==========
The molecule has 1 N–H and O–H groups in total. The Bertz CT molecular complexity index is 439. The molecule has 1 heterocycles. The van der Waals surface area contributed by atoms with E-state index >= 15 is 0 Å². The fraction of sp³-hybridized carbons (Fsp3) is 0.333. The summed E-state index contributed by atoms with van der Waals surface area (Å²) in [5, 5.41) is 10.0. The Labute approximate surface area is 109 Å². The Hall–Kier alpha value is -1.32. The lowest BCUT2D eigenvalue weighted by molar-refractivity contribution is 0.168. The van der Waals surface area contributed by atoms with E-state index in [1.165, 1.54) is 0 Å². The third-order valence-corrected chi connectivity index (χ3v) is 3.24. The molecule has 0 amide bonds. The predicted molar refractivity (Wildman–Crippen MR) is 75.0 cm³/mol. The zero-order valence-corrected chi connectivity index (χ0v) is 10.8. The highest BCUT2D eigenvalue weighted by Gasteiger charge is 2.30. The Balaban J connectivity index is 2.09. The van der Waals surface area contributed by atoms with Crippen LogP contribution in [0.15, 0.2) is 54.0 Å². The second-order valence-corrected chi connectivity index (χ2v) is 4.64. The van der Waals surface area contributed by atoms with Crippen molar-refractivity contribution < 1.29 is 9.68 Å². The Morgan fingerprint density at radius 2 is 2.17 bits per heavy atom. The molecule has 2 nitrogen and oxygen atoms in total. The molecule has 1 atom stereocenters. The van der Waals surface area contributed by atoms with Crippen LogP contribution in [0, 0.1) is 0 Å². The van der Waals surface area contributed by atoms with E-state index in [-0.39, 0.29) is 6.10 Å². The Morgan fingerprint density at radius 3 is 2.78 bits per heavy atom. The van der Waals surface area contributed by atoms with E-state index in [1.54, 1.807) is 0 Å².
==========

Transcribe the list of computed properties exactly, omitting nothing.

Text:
The molecule has 1 N–H and O–H groups in total. The Bertz CT molecular complexity index is 439. The molecule has 1 heterocycles. The van der Waals surface area contributed by atoms with E-state index >= 15 is 0 Å². The fraction of sp³-hybridized carbons (Fsp3) is 0.333. The summed E-state index contributed by atoms with van der Waals surface area (Å²) in [5, 5.41) is 10.0. The Labute approximate surface area is 109 Å². The Hall–Kier alpha value is -1.32. The lowest BCUT2D eigenvalue weighted by molar-refractivity contribution is 0.168. The van der Waals surface area contributed by atoms with E-state index in [1.165, 1.54) is 0 Å². The third-order valence-corrected chi connectivity index (χ3v) is 3.24. The molecule has 0 amide bonds. The predicted molar refractivity (Wildman–Crippen MR) is 75.0 cm³/mol. The zero-order valence-corrected chi connectivity index (χ0v) is 10.8. The highest BCUT2D eigenvalue weighted by Gasteiger charge is 2.30. The Balaban J connectivity index is 2.09. The van der Waals surface area contributed by atoms with Crippen LogP contribution in [0.15, 0.2) is 54.0 Å². The second-order valence-corrected chi connectivity index (χ2v) is 4.64. The van der Waals surface area contributed by atoms with Crippen molar-refractivity contribution < 1.29 is 9.68 Å². The Morgan fingerprint density at radius 2 is 2.17 bits per heavy atom. The molecule has 2 nitrogen and oxygen atoms in total. The molecule has 1 atom stereocenters. The van der Waals surface area contributed by atoms with Crippen LogP contribution in [0, 0.1) is 0 Å². The van der Waals surface area contributed by atoms with E-state index in [-0.39, 0.29) is 6.10 Å². The Morgan fingerprint density at radius 3 is 2.78 bits per heavy atom. The van der Waals surface area contributed by atoms with E-state index in [1.54, 1.807) is 0 Å².